Like the other dealers I talked to, Allen finds most of his customers are in the 40 to 50 age group. “Most are people for whom it’s not even their stuff; they’re doing their parents’ photos. A lot of times their parents have passed away, and they found boxes of stuff. Or their parents are getting old, and they don’t want to do this later, so they’re taking care of it now.”

Holding Steady
The annual volume doesn’t change much at Dodd Camera in Cleveland, Ohio, but CFO Adam Carreras pointed out there are seasonal ups and downs.

Adam-Carreras
Adam Carreras

“This time of year, with the holidays, we get a lot of big orders for video transfers,” he said. “Somebody went to a holiday party and saw old tapes transferred to DVD and asked, ‘Where did you have that done?’ And it’s, ‘Oh, Dodd Camera did it.’”

It seems that at Dodd, the shoebox business pretty much drives itself. Dodd’s website highlights the store’s services, often with a banner ad, but, Carreras said, “It’s better for us to use our TV marketing dollars to push a product. We’ve been around so long that a lot of our customers know that we do scans and transfers, so they think of us a lot.”

The holidays are a time when much of that thinking takes place and the scanning and transfer business picks up and balances out the year.

“Parents who have children in their teens are going through the nostalgia of the holidays and remembering their childhoods,” Carreras said. “Then you have older people who are sorting out their lives and remembering everything, and they collect all their reels and stuff and do it all at once.”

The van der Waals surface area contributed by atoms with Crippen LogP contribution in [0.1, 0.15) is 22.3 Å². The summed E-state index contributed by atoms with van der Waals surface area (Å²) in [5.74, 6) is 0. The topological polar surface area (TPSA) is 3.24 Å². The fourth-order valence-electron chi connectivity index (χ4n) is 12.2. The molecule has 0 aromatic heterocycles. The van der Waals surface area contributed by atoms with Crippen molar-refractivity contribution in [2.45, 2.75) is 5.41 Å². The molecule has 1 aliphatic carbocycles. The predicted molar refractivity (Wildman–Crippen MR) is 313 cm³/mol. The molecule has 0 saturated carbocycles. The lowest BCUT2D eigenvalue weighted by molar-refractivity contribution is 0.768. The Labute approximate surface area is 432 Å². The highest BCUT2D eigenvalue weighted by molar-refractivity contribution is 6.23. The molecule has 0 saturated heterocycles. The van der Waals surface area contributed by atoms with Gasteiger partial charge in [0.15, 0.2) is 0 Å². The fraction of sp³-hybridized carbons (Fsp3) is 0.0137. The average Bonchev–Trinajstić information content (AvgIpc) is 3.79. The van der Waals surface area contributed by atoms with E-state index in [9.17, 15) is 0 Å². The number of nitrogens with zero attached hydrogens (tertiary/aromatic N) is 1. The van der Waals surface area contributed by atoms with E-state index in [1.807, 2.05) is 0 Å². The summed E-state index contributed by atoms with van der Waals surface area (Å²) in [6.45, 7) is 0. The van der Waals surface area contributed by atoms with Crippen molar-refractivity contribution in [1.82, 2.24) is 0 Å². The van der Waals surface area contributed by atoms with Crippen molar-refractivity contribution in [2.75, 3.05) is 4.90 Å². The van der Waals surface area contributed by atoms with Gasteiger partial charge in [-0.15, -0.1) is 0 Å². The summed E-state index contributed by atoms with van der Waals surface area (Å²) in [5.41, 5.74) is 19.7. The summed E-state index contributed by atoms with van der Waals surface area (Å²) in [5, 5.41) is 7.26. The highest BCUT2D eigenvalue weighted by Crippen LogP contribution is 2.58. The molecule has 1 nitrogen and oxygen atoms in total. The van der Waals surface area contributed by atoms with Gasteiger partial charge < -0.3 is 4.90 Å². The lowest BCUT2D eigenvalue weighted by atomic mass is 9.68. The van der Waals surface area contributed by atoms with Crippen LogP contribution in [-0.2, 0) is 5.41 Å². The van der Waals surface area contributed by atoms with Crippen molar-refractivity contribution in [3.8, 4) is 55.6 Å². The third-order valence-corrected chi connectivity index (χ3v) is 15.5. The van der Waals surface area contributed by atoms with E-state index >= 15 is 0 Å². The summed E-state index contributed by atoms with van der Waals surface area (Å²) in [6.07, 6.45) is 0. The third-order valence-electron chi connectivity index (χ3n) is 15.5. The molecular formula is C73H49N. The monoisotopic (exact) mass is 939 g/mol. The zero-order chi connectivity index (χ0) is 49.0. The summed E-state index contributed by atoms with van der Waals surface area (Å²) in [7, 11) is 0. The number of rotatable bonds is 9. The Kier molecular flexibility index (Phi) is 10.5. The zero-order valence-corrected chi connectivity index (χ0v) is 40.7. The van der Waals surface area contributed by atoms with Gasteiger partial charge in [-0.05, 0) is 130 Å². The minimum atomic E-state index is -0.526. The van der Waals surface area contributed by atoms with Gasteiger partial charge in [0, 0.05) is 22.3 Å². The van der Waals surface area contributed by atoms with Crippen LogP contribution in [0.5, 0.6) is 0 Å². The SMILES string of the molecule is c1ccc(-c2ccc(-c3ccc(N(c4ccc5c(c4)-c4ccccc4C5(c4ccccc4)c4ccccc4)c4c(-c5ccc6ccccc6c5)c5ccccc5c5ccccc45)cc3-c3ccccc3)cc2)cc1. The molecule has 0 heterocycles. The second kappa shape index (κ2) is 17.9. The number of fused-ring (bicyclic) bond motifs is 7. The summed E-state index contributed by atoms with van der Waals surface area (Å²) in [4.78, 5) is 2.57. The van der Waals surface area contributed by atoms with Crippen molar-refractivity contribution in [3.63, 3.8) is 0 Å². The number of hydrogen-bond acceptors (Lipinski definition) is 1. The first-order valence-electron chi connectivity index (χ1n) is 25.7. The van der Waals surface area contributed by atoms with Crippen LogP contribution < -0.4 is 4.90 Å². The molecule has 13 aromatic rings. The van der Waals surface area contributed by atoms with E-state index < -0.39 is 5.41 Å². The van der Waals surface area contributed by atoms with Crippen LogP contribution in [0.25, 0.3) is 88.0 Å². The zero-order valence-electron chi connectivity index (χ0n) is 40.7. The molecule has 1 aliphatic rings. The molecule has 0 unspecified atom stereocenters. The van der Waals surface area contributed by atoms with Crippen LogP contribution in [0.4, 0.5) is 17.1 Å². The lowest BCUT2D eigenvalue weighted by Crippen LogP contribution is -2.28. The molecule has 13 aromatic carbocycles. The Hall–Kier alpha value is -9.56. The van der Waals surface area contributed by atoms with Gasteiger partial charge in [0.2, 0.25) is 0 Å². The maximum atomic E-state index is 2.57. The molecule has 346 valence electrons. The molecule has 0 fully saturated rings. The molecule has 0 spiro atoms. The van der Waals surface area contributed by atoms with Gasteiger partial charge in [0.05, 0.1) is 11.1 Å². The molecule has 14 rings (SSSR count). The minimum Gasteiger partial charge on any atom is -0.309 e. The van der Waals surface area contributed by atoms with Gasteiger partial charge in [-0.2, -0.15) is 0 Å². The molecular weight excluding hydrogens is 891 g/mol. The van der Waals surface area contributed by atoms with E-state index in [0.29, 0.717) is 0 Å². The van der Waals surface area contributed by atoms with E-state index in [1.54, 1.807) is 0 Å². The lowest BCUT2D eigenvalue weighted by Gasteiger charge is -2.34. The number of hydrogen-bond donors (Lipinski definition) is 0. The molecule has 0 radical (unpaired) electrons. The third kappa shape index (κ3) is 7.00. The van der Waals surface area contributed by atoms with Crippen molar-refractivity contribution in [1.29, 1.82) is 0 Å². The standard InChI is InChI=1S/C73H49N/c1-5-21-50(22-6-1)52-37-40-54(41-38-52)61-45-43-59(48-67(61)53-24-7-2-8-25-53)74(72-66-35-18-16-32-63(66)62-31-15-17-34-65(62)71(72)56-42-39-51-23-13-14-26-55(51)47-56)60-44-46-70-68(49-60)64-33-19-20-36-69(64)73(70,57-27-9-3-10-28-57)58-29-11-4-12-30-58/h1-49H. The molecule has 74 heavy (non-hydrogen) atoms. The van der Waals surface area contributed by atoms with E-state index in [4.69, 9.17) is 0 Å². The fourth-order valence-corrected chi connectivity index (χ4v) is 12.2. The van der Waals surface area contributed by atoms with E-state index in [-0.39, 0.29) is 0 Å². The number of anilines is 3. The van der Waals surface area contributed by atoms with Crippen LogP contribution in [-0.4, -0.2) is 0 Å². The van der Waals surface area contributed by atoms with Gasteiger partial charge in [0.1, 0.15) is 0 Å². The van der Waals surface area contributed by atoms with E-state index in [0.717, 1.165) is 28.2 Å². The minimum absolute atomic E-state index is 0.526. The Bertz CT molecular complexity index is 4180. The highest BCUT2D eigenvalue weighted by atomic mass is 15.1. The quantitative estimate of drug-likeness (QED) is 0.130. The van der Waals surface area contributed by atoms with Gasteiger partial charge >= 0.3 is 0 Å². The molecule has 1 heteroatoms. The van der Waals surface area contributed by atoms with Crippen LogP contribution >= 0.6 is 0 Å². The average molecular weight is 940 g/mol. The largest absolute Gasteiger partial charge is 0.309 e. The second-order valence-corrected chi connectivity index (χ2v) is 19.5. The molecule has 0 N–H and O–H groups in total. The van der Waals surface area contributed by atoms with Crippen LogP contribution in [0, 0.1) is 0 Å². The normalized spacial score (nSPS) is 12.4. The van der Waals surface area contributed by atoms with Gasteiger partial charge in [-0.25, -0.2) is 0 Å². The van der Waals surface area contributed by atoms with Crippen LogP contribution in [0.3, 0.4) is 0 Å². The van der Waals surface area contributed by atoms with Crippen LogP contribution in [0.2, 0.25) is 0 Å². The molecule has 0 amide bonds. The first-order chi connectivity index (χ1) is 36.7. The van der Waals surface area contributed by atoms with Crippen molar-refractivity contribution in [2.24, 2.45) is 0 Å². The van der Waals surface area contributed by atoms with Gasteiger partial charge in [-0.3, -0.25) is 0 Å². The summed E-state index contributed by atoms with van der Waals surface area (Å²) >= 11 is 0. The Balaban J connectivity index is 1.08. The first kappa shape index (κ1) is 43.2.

Dodd does VHS transfers and print, neg and slide scanning in-house. Eight millimeter and Super 8 film is outsourced to a local service company.

“We also sell scanners,” Carreras added. “We’ve done pretty well with those.” Selling scanners doesn’t seem to cut into the selling of scanning services. In fact, when I used the word “shoebox,” Carreras corrected me: “A lot of times what people will bring in is more like a moving box.”

Looking Ahead
There will be an end to transfer, to the shoebox era. Someday all the slides, prints, negatives, and reels of 8 and Super 8 film will have either been transferred or thrown away. Anyone who wanted to digitize will have done so, and every image deemed worthy will have become ones and zeros.

Stephen-Weiss
Stephen Weiss

One dealer I spoke to has apparently been thinking about this. “We’re trying to change the habit of the children of today, to get them to print pictures,” said Stephen Weiss, president and CEO of Creve Coeur Camera in St. Louis, Missouri.

“Our newest offering comes out after Black Friday: when you buy a camera, you get 1,200 free prints, a hundred a month for a year. We don’t care where [the images] come from—a phone or wherever—we want them to print prints so they have them.”

Weiss figures that “If they do it this year, they’ll do it next year,” and maybe they’ll keep on doing it. “I just want them to have prints, and we figured it’s a win-win for us. To get a customer back in the store costs us six dollars a month; it’s nothing. They can do everything but instant prints; they can do them at the kiosk or over the counter.” The important thing, he suggests, is that they get into the print habit and start to appreciate and value prints.

Meantime, he’s doing well with shoebox scans, charging $99 to scan up to 500 prints of sizes up to 8×10 inches. It’s all done in-house “unless we get swamped.”

Creve Coeur’s been doing shoebox scans for about 10 years, but they’ve been offering video transfer and high-res and multiple scans from day one, 17 years ago, when they became something of a lab for people needing digital services.